Five months into the job, San Francisco’s police chief has found himself in the politically untenable position of having to defend the department exceeding overtime spending by $6.5 million.
Further challenging the defense was the fact that the Police Department’s overtime spending has increased by 71 percent — $8.8 million — during the past five years, from $12.3 million in fiscal year 2011-12 to an estimated $21.1 million in FY 2016-17. Not only that, but The City has added more officers to the department.
That had several supervisors scratching their heads since they were told hiring more officers would actually reduce overtime, but the opposite has occurred.
Police Chief William Scott must defend paying officers $6.5 million more in overtime this fiscal year than initially budgeted because the Board of Supervisors has to approve it. A 2011 law meant to crack down on overtime abuse requires departments to receive board permission to exceed their initial overtime budgets.
The Police Department isn’t alone.
Today, the full board is expected to approve a combined $19 million for five other city departments whose overtime budgets didn’t pencil out. The full board will vote on the Police Department’s overtime budget increase in two weeks.
The money comes from other sources in the budget, but Budget Analyst Harvey Rose emphasized that if departments lived within their overtime budgets there would be surplus funding for other uses.
Adding to the concerns was that four of the six city departments’ requests, including police, came in after the overtime expense had already been incurred, which is out of compliance with the 2011 law.
The board’s Budget and Finance Committee took Scott to task last week, after holding up that department’s overtime request two weeks ago amid numerous concerns. In the end, the committee approved the request, putting it in the hands of the full board in two weeks.
Catherine McGuire, SFPD’s chief financial officer, attributed the increase in overtime to the large number of those newly hired officers in field training leading to arrests and investigations taking longer. There is also overtime being spent at higher levels for training the new recruits and there was an increase in political protests.
Scott specifically pointed to the unexpected protests that erupted around the election of President Donald Trump as one reason for the overtime increase this fiscal year, and also the steady rise in 911 calls, including from residents about homeless residents.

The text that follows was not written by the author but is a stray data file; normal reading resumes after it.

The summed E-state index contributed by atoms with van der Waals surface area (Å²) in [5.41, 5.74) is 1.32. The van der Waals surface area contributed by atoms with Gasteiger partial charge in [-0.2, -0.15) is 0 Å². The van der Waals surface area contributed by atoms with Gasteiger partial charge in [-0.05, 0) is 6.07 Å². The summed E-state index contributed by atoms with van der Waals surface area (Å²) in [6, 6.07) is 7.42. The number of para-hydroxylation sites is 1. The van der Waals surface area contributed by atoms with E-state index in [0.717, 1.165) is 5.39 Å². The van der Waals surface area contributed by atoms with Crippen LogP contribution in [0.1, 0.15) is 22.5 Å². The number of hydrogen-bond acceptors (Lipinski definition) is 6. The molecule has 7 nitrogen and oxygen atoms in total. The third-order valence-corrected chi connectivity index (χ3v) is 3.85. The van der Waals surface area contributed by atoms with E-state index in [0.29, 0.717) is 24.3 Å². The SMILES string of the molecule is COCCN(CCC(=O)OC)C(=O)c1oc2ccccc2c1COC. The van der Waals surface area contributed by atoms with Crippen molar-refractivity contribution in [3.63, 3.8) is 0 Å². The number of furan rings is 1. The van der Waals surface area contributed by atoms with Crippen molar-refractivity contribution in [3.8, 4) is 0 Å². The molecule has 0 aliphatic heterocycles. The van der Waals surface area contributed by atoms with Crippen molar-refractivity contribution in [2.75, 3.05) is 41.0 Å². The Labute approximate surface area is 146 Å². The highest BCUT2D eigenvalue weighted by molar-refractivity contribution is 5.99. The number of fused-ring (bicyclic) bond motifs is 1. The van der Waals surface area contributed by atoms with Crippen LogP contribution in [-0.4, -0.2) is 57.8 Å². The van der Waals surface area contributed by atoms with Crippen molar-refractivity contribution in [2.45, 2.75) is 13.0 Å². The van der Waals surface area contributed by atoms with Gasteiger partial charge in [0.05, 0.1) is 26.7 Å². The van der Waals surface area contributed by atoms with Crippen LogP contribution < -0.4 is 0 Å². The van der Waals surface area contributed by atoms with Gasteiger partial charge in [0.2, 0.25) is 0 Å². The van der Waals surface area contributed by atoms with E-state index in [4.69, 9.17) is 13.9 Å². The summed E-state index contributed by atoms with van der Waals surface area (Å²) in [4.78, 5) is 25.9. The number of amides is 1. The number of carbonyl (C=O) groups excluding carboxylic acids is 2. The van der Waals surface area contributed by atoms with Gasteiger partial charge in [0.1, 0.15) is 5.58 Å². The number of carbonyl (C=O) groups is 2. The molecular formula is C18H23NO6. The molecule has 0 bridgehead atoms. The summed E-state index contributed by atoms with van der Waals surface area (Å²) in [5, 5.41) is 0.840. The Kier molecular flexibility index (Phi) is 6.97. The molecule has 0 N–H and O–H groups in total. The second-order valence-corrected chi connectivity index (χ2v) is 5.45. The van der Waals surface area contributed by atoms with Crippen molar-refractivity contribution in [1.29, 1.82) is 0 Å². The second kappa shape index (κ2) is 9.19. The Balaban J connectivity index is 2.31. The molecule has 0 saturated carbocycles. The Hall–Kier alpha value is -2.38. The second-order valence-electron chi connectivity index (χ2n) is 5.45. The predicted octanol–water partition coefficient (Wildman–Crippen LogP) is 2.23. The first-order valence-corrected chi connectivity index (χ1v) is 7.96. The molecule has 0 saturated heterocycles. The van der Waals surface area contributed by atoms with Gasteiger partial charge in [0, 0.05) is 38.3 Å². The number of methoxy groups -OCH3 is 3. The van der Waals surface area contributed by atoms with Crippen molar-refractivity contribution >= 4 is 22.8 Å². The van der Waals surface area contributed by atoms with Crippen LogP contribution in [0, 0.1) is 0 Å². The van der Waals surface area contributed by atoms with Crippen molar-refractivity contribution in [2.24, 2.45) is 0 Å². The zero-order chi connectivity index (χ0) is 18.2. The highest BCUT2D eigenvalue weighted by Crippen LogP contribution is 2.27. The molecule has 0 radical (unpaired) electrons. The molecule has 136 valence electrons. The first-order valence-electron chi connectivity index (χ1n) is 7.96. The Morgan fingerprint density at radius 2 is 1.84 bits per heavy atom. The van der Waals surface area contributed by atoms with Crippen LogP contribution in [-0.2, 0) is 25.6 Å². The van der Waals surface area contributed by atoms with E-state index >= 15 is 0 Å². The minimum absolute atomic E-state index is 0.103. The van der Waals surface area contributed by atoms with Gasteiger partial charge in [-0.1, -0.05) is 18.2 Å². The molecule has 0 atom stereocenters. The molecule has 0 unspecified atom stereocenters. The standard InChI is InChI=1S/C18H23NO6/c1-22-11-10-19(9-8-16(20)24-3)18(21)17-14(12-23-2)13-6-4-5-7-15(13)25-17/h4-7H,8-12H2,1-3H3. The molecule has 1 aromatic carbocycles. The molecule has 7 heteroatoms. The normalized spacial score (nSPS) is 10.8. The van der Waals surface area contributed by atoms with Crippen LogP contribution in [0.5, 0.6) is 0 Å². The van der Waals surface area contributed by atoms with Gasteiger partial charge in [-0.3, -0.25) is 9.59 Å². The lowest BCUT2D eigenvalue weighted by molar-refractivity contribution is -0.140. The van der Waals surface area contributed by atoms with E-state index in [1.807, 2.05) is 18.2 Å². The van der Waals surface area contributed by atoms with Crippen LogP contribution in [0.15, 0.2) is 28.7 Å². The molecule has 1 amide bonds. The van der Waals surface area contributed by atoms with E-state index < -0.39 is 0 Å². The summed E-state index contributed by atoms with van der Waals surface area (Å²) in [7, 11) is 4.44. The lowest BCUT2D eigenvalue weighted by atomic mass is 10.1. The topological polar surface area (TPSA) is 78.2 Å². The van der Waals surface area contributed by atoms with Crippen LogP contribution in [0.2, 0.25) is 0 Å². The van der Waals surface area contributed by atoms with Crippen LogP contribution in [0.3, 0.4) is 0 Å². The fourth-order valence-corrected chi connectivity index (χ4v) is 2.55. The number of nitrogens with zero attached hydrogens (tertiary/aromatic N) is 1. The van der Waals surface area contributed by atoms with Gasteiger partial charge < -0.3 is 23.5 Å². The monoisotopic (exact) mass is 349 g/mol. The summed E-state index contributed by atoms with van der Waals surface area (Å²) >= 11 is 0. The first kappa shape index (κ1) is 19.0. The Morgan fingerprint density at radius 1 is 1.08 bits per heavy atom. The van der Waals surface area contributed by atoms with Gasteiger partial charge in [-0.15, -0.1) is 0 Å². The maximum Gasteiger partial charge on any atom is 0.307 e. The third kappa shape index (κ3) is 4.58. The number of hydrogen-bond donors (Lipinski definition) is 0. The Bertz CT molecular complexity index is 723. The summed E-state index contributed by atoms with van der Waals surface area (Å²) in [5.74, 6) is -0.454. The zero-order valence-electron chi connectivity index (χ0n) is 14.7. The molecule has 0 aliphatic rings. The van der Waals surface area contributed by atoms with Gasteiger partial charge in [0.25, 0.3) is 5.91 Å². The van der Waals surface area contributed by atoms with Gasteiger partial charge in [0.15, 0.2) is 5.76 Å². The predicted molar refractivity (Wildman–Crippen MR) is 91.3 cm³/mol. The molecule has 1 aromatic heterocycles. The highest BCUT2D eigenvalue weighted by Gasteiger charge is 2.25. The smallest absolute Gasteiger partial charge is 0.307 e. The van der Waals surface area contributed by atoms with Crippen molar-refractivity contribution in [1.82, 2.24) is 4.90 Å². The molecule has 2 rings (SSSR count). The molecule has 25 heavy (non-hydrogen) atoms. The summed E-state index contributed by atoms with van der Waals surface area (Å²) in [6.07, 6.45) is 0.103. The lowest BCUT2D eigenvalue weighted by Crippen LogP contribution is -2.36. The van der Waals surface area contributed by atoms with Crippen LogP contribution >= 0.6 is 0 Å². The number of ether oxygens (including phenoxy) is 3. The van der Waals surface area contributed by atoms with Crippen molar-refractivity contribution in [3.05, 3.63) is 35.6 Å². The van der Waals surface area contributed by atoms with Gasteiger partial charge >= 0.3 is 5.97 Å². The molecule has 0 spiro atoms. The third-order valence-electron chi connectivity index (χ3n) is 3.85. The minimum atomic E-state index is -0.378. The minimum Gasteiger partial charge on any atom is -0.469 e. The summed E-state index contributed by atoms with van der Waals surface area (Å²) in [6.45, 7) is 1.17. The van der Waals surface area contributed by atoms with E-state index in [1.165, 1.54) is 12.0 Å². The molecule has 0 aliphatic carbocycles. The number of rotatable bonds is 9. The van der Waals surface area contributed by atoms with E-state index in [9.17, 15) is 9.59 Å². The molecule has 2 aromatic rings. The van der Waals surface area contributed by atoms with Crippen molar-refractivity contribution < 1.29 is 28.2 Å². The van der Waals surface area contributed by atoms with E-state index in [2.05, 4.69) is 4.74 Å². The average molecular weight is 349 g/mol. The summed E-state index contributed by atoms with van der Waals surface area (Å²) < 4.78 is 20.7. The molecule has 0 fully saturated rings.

Scott said that there were 700,000 emergency calls and officer-initiated responses on patrol in 2013 and that has increased to 1.1 million in 2016.
In many ways the Police Department’s experience with the budget committee is a prelude of what’s to come when it reviews Mayor Ed Lee’s proposed city budget for next fiscal year. Supervisor Jane Kim emphasized in accordance with a recommendation from Rose that the department provide more supporting evidence behind the overtime spending.
“One of the commitments that had been made to us at previous budget committees is that as we commit to more officers that we will see overtime decrease. And what we are seeing is exactly the opposite,” Kim said last week, expressing frustration.
Rose suggested an audit.
“Probably most of this overtime is justified,” Rose said. “However, if we were to make an audit I’m willing to bet we will find some overtime that is not justified.”
The current year budget set overtime spending at $14.6 million, not the expected $21 million, which amounts to 226,521 overtime hours worked, up from last year’s 216,476. In FY 2013-14, overtime hours totaled 129,368. Scott said the Police Department’s overtime spending in the mayor’s budget proposal will be $17.4 million, $2.8 million more than approved at the start of last fiscal year.
“We understand there is a lot competing interests for city budgetary dollars,” Scott said. “We believe that will give us the adequate amount of overtime and we will manage to that [level]. We are redoubling our efforts on the management side.”